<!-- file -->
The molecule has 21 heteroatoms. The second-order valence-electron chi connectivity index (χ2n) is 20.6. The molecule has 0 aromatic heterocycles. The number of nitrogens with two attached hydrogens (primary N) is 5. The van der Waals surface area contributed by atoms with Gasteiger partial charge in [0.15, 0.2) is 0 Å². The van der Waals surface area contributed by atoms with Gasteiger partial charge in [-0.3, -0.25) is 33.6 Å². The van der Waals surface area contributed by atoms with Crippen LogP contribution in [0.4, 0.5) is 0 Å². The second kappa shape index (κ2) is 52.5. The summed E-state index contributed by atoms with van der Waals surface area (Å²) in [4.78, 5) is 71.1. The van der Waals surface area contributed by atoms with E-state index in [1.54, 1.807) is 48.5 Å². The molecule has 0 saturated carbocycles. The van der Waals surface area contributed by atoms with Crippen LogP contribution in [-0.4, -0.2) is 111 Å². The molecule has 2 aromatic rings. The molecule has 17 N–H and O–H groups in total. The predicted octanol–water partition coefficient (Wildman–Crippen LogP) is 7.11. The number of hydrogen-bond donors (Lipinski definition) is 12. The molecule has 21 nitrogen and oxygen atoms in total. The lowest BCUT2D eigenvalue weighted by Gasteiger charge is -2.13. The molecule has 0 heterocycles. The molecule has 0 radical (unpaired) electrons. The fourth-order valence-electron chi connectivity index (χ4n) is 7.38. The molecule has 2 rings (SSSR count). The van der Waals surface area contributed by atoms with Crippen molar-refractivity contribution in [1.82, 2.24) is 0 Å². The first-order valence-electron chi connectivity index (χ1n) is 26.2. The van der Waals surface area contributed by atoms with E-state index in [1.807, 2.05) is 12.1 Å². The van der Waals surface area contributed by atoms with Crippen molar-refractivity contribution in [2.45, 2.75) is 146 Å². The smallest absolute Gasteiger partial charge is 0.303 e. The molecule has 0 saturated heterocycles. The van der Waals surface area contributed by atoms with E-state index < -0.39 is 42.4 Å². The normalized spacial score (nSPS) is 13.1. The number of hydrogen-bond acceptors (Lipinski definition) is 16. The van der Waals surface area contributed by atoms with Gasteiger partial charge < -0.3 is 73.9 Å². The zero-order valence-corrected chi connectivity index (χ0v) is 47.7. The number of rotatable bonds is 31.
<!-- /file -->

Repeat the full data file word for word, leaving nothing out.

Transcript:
The molecule has 21 heteroatoms. The second-order valence-electron chi connectivity index (χ2n) is 20.6. The molecule has 0 aromatic heterocycles. The number of nitrogens with two attached hydrogens (primary N) is 5. The van der Waals surface area contributed by atoms with Gasteiger partial charge in [0.15, 0.2) is 0 Å². The van der Waals surface area contributed by atoms with Gasteiger partial charge in [-0.3, -0.25) is 33.6 Å². The van der Waals surface area contributed by atoms with Crippen LogP contribution in [0.4, 0.5) is 0 Å². The second kappa shape index (κ2) is 52.5. The summed E-state index contributed by atoms with van der Waals surface area (Å²) in [4.78, 5) is 71.1. The van der Waals surface area contributed by atoms with E-state index in [1.54, 1.807) is 48.5 Å². The molecule has 0 saturated carbocycles. The van der Waals surface area contributed by atoms with Crippen LogP contribution in [-0.4, -0.2) is 111 Å². The molecule has 2 aromatic rings. The molecule has 17 N–H and O–H groups in total. The predicted octanol–water partition coefficient (Wildman–Crippen LogP) is 7.11. The number of hydrogen-bond donors (Lipinski definition) is 12. The molecule has 21 nitrogen and oxygen atoms in total. The lowest BCUT2D eigenvalue weighted by Gasteiger charge is -2.13. The molecule has 0 heterocycles. The molecule has 0 radical (unpaired) electrons. The fourth-order valence-electron chi connectivity index (χ4n) is 7.38. The molecule has 2 rings (SSSR count). The van der Waals surface area contributed by atoms with Crippen molar-refractivity contribution in [1.82, 2.24) is 0 Å². The first-order valence-electron chi connectivity index (χ1n) is 26.2. The van der Waals surface area contributed by atoms with E-state index in [1.807, 2.05) is 12.1 Å². The van der Waals surface area contributed by atoms with Crippen molar-refractivity contribution in [2.45, 2.75) is 146 Å². The smallest absolute Gasteiger partial charge is 0.303 e. The molecule has 0 saturated heterocycles. The van der Waals surface area contributed by atoms with E-state index < -0.39 is 42.4 Å². The normalized spacial score (nSPS) is 13.1. The number of hydrogen-bond acceptors (Lipinski definition) is 16. The van der Waals surface area contributed by atoms with Gasteiger partial charge < -0.3 is 73.9 Å². The zero-order valence-corrected chi connectivity index (χ0v) is 47.7. The number of rotatable bonds is 31.